good. I'm going to stick around to see it through, and then I'm gone. And
we're through, Temptress."
"I told you to find a way to clear Ryan's name. Not someone else. You."
Mara hissed. Robert's gaze was flickering between the two, caught trying to
decide who to glare at.
"Yep," said Cet, still smiling, "and I've done so. I have found a way.
You never said that the way couldn't involve someone else, or that it
couldn't cost you extra. And you never said that I had to be the one who
personally cleared the name. Pretty stupid of you really."
"Tell me everything."
"Hold." Cet lifted his knife for silence. Both Mara and himself gave the
briefest, tiniest of shivers. "Aah. Now that hits the spot." He took
another mouthful of tea.
Mara shook her head and sipped at her cold coffee for the first time.
"What the hell have you done, you bastard?" Robert finally spat out. Cet
ignored him, and addressed Mara again.
"I've found someone who can make the gardai loose all interest in your
'Ryan'." Cet grimaced as he said the name. "He serves Secrets. One of the
big ones. Word-bound. He will undertake this task, and he will succeed.
Without question or doubt. But part of the payment will be that." Cet
made yet another stabbing gesture at Robert.
Mara paused. Glanced at the near-foaming Robert. Then:
"What's the Word?"
"Unsolved Murders." smirked Cet. "What else would it be, really?"
"I don't want anyone else involved. Even letting you know what Ryan did
was dangerous. Why the hell do you think I want him cleared? If he goes
down I loose everything I've been working for here."
"You've given me the bloody spiel already Mara. I know how important your
boss thinks this guy is. I really don't give a crap. You've made me swear
never to tell on you or him, even to Fleurity's bunch I might add, who
would be very interested to know. And this guy I've called in doesn't
need to be sworn to secrecy. Think of who he serves? Think of what his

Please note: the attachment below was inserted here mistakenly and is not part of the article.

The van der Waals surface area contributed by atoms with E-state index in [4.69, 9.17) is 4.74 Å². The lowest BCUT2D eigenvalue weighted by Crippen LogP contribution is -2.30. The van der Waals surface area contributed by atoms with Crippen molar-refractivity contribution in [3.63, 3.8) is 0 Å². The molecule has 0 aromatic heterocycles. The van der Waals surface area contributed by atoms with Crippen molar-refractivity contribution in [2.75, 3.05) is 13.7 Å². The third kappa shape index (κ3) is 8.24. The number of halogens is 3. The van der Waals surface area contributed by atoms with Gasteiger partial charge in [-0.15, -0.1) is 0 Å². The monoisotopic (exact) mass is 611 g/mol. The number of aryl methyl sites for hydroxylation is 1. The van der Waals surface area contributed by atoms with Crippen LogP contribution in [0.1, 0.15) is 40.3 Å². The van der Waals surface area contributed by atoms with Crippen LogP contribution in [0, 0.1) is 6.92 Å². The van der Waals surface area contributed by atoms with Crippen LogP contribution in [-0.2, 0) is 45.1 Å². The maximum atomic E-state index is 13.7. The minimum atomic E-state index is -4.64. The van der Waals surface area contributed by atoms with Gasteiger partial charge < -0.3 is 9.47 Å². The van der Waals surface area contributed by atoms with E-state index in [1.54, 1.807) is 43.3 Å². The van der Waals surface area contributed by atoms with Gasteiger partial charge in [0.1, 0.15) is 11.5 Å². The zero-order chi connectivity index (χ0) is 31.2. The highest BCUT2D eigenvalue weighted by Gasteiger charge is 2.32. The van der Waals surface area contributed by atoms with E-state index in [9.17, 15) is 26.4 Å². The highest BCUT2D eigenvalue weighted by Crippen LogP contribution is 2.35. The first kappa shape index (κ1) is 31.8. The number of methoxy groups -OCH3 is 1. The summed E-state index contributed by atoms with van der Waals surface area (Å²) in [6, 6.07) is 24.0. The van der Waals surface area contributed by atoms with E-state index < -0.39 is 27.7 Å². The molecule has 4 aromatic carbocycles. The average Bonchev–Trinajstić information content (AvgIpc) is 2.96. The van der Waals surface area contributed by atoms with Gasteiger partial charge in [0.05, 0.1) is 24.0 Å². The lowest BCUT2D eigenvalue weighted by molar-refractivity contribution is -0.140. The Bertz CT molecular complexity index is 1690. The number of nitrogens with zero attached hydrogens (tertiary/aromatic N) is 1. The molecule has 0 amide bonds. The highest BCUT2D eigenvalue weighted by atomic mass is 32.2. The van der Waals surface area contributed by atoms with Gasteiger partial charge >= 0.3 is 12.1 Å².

Word is? He doesn't want anyone to know who committed this murder. Anyone
Mara sat back, cradling the half-empty cup in her hands. She stared
absently at Robert as she thought. There was a vein on his temple fit to
"So really, I just have to choose who's more important to me." she
muttered. The expression on Robert's face went from psychotic anger to
slowly-dawning horror as he turned towards her.
"Yep. A murderous drug dealer who brews shit that would make even your
Princess have bad dreams, or a twitchy git who can't keep his mouth shut
and obviously wants to kill you. I'd get rid of both of them, personally,
but I can understand you're seeing this differently." Cet finished off his
sandwich and washed it down with the last of his tea.
"And what else would this guy you know want?" asked Mara, not shifting her
gaze from Robert's wide eyes.
"Probably a few minor Hooks. Maybe some Essence. Not really much at all,
when you put it like that." Cet smiled at Robert. "I told him I'd introduce
the two of you later tonight so you could fill him in on the rest of the
Mara was quiet for a few more seconds.
"Take me." she said in the end. "And you'd better be right about him."
The colour drained from Robert's face.
"Would I lie to you Mara?" Cet said in an earnest tone of voice, wiping his
mouth with the napkin and then folding it under the cup.
Mara dragged on her leather jacket, a tattered affair which looked as
though it had been involved in a car crash. Which it had. She didn't bother
responding, opting instead to drain her icy cup.
"C'mon Robert," she ordered, standing up, "you've got a couple of hours to
prove that you're still worth my while." Not that you'll succeed, she
thought. Not a snowballs chance of that
Sharon watched the threesome walk out into the night; the newcomer grinning
as he led the way, the wagon trudging along behind him in her ridiculous
heels and the skinhead with his arms tightly clutching his sides.
They were leaving just as the place was emptying, the freaks, but Sharon
didn't really care. As long as she didn't have to deal with trying to get
them out at closing time. Not her problem anymore.
Though God only knows whose they were.